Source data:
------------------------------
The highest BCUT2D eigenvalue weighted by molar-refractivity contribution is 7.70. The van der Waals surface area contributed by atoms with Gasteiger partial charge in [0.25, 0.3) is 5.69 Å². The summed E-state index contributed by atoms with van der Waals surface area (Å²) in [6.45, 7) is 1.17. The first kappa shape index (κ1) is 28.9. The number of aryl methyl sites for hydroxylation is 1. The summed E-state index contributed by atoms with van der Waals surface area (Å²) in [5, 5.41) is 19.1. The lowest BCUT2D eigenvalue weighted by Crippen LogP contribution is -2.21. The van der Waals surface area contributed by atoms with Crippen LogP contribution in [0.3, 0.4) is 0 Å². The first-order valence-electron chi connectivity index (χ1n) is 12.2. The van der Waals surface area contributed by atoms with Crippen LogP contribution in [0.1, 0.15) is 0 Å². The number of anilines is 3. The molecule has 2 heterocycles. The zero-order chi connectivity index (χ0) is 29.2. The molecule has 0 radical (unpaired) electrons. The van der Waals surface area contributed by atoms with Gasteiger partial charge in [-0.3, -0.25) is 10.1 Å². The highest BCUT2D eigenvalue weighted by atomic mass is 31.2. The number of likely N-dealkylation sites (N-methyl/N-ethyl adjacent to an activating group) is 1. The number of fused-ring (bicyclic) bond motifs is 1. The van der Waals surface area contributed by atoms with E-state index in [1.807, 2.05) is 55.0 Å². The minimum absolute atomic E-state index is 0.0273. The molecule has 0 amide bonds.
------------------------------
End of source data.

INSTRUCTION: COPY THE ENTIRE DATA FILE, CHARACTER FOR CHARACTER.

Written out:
The highest BCUT2D eigenvalue weighted by molar-refractivity contribution is 7.70. The van der Waals surface area contributed by atoms with Gasteiger partial charge in [0.25, 0.3) is 5.69 Å². The summed E-state index contributed by atoms with van der Waals surface area (Å²) in [6.45, 7) is 1.17. The first kappa shape index (κ1) is 28.9. The number of aryl methyl sites for hydroxylation is 1. The summed E-state index contributed by atoms with van der Waals surface area (Å²) in [5, 5.41) is 19.1. The lowest BCUT2D eigenvalue weighted by Crippen LogP contribution is -2.21. The van der Waals surface area contributed by atoms with Crippen LogP contribution in [0.3, 0.4) is 0 Å². The first-order valence-electron chi connectivity index (χ1n) is 12.2. The van der Waals surface area contributed by atoms with Crippen LogP contribution in [0.1, 0.15) is 0 Å². The number of anilines is 3. The molecule has 2 heterocycles. The zero-order chi connectivity index (χ0) is 29.2. The molecule has 0 radical (unpaired) electrons. The van der Waals surface area contributed by atoms with Gasteiger partial charge in [-0.3, -0.25) is 10.1 Å². The highest BCUT2D eigenvalue weighted by atomic mass is 31.2. The number of likely N-dealkylation sites (N-methyl/N-ethyl adjacent to an activating group) is 1. The number of fused-ring (bicyclic) bond motifs is 1. The van der Waals surface area contributed by atoms with E-state index in [1.807, 2.05) is 55.0 Å². The minimum absolute atomic E-state index is 0.0273. The molecule has 0 amide bonds.